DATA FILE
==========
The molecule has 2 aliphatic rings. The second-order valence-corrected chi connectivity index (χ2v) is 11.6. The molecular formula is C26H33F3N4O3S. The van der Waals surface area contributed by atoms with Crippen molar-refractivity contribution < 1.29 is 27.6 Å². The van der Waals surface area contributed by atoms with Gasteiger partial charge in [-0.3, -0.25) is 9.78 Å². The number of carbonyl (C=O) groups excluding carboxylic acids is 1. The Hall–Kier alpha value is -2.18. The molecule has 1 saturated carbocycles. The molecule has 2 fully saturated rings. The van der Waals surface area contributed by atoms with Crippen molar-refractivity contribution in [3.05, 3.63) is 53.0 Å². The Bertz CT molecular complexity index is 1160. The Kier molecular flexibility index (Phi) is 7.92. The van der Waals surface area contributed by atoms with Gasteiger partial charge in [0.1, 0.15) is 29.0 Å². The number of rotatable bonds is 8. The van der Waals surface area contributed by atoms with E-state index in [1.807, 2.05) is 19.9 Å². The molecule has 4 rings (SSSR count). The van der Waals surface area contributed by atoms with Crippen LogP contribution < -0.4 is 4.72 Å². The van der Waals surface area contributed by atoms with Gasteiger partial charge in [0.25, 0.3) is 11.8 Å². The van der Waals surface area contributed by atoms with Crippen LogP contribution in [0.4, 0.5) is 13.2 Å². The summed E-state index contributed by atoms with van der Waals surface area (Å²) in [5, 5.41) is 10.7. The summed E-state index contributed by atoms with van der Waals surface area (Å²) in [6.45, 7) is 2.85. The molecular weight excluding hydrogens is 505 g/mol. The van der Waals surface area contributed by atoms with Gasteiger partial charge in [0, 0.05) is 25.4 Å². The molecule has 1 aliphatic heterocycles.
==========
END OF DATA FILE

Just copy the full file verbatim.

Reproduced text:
The molecule has 2 aliphatic rings. The second-order valence-corrected chi connectivity index (χ2v) is 11.6. The molecular formula is C26H33F3N4O3S. The van der Waals surface area contributed by atoms with Crippen molar-refractivity contribution < 1.29 is 27.6 Å². The van der Waals surface area contributed by atoms with Gasteiger partial charge in [-0.3, -0.25) is 9.78 Å². The number of carbonyl (C=O) groups excluding carboxylic acids is 1. The Hall–Kier alpha value is -2.18. The molecule has 1 saturated carbocycles. The molecule has 2 fully saturated rings. The van der Waals surface area contributed by atoms with Crippen molar-refractivity contribution in [3.05, 3.63) is 53.0 Å². The Bertz CT molecular complexity index is 1160. The Kier molecular flexibility index (Phi) is 7.92. The van der Waals surface area contributed by atoms with Gasteiger partial charge in [0.1, 0.15) is 29.0 Å². The number of rotatable bonds is 8. The van der Waals surface area contributed by atoms with E-state index in [1.807, 2.05) is 19.9 Å². The molecule has 4 rings (SSSR count). The van der Waals surface area contributed by atoms with Crippen LogP contribution < -0.4 is 4.72 Å². The van der Waals surface area contributed by atoms with Gasteiger partial charge in [0.25, 0.3) is 11.8 Å². The van der Waals surface area contributed by atoms with Crippen LogP contribution in [0.4, 0.5) is 13.2 Å². The summed E-state index contributed by atoms with van der Waals surface area (Å²) in [5, 5.41) is 10.7. The summed E-state index contributed by atoms with van der Waals surface area (Å²) in [6.45, 7) is 2.85. The molecular weight excluding hydrogens is 505 g/mol. The van der Waals surface area contributed by atoms with Gasteiger partial charge in [0, 0.05) is 25.4 Å². The molecule has 1 aliphatic heterocycles.